Editorial Feature

Metal Recycling and the Circular Economy

Metals recycling is a critical component of the circular economy, a concept aimed at reducing waste, conserving resources, and minimising environmental impacts. As the world is confronted with the challenges of resource scarcity and environmental degradation, metal recycling has gained increasing relevance and importance. In this article, we will delve into the world of metal recycling, exploring its significance, recent trends, technical aspects, and the latest research.

Metal Recycling, Circular Economy

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The Relevance and Importance of Metal Recycling

Metals are essential materials in our modern society, used in everything from infrastructure and transportation to electronics and consumer goods. However, the extraction and production of metals often come at a significant environmental cost, such as habitat destruction, energy consumption, and greenhouse gas emissions, whereby metals recycling offers a sustainable alternative by reusing and repurposing metals, thus reducing the need for virgin materials.

Furthermore, metals recycling conserves valuable natural resources, such as iron, aluminium, copper, and rare earth elements. By recycling metals, we extend their lifespan and decrease the demand for mining, preserving ecosystems and reducing the carbon footprint associated with extraction. Metals recycling also decreases the amount of waste sent to landfills or incinerators, which therefore alleviates the burden on waste management systems and minimises environmental pollution.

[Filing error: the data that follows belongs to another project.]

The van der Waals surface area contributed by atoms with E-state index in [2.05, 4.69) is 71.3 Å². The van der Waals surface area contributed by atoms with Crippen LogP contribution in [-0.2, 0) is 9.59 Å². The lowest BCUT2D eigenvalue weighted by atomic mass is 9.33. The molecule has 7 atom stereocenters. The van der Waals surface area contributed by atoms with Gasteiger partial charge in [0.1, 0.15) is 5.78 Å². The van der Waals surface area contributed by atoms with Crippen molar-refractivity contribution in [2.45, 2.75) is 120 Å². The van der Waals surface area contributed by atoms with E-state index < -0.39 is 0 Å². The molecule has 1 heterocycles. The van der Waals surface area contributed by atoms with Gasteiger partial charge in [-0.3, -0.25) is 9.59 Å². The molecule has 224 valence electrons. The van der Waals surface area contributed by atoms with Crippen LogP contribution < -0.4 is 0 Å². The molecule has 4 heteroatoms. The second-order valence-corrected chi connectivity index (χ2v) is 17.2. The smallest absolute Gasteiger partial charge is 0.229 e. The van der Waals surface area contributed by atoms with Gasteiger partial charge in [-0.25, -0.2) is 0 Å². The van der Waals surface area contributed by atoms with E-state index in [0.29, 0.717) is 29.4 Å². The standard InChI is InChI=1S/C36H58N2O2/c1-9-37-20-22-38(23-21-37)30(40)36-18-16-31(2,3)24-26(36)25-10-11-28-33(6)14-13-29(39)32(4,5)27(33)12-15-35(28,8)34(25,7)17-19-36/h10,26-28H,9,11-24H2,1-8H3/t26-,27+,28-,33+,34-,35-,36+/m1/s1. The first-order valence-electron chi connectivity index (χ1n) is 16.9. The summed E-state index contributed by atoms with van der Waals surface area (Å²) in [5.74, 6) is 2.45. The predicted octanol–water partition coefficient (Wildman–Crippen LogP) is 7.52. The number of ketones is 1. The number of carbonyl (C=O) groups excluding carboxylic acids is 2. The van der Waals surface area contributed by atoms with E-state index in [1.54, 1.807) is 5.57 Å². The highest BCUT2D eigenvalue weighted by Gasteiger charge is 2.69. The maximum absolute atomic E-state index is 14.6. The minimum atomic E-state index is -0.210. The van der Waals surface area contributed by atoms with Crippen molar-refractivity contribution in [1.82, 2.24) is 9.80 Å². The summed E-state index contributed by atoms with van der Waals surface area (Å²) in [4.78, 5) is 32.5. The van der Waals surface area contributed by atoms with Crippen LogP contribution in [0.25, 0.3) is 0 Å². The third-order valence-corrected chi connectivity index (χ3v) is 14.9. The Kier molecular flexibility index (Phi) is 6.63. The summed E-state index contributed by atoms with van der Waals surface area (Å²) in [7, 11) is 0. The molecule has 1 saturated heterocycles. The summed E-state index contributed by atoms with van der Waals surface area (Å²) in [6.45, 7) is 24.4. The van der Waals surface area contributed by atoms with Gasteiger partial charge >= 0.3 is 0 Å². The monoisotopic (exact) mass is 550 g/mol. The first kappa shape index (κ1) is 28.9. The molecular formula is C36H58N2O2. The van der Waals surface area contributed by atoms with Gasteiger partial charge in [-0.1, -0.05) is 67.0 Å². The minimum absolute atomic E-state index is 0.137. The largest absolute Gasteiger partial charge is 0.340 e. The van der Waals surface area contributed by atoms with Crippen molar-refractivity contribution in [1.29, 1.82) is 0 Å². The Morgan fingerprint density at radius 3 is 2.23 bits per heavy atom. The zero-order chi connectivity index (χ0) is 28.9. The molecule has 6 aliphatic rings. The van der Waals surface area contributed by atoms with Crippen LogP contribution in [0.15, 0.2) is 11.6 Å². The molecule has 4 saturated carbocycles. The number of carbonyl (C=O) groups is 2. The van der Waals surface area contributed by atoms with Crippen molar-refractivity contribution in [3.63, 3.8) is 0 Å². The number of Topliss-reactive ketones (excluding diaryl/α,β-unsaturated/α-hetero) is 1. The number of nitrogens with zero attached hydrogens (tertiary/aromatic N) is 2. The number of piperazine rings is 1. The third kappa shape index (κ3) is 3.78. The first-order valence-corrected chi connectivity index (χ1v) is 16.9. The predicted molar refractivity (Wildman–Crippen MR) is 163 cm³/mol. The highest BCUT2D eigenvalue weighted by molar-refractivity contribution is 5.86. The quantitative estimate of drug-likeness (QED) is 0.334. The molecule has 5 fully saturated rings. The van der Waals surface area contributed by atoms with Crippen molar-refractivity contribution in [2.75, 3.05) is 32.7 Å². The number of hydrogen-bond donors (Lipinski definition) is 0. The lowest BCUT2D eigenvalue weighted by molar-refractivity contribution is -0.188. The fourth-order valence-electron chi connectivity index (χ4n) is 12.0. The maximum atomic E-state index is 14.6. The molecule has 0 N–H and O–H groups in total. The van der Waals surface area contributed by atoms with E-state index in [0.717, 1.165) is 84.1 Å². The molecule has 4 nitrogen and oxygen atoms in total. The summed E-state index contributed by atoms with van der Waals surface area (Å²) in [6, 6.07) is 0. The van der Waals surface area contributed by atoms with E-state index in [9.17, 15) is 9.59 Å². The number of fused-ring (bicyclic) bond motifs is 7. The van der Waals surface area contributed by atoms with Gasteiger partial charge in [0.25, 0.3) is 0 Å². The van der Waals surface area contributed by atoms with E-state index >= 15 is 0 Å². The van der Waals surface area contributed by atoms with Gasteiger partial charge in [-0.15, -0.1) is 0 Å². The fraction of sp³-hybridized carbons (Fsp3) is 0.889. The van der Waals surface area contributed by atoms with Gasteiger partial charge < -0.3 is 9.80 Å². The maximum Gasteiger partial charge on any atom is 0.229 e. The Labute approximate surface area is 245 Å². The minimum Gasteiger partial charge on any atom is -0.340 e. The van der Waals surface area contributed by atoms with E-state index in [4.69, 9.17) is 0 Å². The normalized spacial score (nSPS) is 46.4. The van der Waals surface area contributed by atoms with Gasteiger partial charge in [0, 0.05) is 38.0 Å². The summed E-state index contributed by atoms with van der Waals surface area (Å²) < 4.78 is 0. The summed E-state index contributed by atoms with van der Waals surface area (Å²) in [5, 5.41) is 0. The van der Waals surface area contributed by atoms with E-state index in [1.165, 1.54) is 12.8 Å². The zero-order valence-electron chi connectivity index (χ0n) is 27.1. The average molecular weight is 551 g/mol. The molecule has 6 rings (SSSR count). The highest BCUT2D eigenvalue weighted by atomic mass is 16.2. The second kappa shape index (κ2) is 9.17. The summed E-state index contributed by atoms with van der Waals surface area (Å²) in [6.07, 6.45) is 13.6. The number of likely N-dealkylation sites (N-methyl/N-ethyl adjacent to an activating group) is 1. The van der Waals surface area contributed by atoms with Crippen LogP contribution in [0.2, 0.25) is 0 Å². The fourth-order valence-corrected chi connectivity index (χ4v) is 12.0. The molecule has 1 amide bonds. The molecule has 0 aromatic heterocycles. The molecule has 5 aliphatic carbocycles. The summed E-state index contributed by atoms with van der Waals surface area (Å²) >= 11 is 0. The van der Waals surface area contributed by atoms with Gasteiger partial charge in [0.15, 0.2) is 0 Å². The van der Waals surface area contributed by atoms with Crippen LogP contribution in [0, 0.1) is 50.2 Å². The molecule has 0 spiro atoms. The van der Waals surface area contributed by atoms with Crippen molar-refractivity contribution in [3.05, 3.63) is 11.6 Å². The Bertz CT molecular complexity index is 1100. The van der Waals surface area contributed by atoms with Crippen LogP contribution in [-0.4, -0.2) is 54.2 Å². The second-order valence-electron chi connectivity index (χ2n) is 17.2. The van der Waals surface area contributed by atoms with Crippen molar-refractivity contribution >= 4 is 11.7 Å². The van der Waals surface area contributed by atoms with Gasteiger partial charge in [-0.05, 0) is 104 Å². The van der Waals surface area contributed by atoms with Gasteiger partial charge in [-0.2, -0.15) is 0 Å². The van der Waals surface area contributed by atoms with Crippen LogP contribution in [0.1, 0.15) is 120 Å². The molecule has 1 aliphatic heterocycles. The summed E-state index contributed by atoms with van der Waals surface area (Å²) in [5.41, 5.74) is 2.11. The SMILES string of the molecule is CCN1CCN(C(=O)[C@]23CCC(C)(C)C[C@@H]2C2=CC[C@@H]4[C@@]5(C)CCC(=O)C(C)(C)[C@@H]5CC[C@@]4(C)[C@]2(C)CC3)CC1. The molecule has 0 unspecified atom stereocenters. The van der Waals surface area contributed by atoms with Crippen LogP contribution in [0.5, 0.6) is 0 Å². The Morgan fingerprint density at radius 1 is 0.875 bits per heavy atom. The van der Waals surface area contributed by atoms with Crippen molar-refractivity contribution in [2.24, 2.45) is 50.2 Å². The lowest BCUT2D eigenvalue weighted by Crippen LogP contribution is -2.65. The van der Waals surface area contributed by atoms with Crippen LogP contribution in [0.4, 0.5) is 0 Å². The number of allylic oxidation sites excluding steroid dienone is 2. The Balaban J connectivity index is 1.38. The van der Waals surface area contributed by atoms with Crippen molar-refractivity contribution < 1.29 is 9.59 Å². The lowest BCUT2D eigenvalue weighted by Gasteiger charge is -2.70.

In addition, the energy required to extract and refine metals from ore is considerably higher than that needed to recycle them. Metals recycling can save up to 95% of the energy compared to primary production, significantly reducing greenhouse gas emissions.

The benefits of metals recycling are not limited to the environment but are also economical, as the metals recycling industry creates jobs and stimulates local economies. The metals recycling sector not only provides employment opportunities but also generates revenue through the sale of recycled materials.

Emerging Trends in Metal Recycling and the Circular Economy

Recent years have witnessed several notable trends and developments in metals recycling:

Advanced Sorting Technologies: Innovations in sensor-based sorting technologies and artificial intelligence have improved the efficiency and accuracy of metal separation, hence facilitating the metal recycling processes to be more precise and cost-effective.